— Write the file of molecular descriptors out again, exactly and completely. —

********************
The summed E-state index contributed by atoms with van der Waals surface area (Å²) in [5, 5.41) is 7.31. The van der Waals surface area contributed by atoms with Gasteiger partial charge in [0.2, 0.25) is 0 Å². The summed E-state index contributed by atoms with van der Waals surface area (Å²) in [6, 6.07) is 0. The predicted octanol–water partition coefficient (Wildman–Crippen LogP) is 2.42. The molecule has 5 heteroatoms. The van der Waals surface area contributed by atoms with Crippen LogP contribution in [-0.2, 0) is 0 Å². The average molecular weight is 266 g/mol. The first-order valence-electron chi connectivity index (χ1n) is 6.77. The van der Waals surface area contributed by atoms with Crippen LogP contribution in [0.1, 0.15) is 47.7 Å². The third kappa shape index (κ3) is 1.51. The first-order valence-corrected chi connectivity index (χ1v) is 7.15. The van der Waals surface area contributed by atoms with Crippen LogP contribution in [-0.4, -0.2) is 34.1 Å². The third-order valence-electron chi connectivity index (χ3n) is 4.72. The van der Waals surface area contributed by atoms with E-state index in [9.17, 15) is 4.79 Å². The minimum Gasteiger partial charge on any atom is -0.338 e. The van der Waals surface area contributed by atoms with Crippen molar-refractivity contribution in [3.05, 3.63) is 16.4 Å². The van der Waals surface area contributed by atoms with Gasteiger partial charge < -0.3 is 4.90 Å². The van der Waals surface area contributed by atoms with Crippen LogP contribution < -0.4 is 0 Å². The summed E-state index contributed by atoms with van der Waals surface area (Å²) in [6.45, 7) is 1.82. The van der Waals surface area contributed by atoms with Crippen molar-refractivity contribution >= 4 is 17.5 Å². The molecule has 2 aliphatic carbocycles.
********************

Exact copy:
The summed E-state index contributed by atoms with van der Waals surface area (Å²) in [5, 5.41) is 7.31. The van der Waals surface area contributed by atoms with Gasteiger partial charge in [0.2, 0.25) is 0 Å². The summed E-state index contributed by atoms with van der Waals surface area (Å²) in [6, 6.07) is 0. The predicted octanol–water partition coefficient (Wildman–Crippen LogP) is 2.42. The molecule has 5 heteroatoms. The van der Waals surface area contributed by atoms with Crippen LogP contribution in [-0.2, 0) is 0 Å². The average molecular weight is 266 g/mol. The first-order valence-electron chi connectivity index (χ1n) is 6.77. The van der Waals surface area contributed by atoms with Crippen LogP contribution in [0.1, 0.15) is 47.7 Å². The third kappa shape index (κ3) is 1.51. The first-order valence-corrected chi connectivity index (χ1v) is 7.15. The van der Waals surface area contributed by atoms with Crippen LogP contribution in [-0.4, -0.2) is 34.1 Å². The third-order valence-electron chi connectivity index (χ3n) is 4.72. The van der Waals surface area contributed by atoms with E-state index in [9.17, 15) is 4.79 Å². The minimum Gasteiger partial charge on any atom is -0.338 e. The van der Waals surface area contributed by atoms with Crippen molar-refractivity contribution in [3.05, 3.63) is 16.4 Å². The van der Waals surface area contributed by atoms with Gasteiger partial charge < -0.3 is 4.90 Å². The van der Waals surface area contributed by atoms with Crippen LogP contribution < -0.4 is 0 Å². The summed E-state index contributed by atoms with van der Waals surface area (Å²) in [6.45, 7) is 1.82. The van der Waals surface area contributed by atoms with Crippen molar-refractivity contribution >= 4 is 17.5 Å². The molecule has 2 aliphatic carbocycles.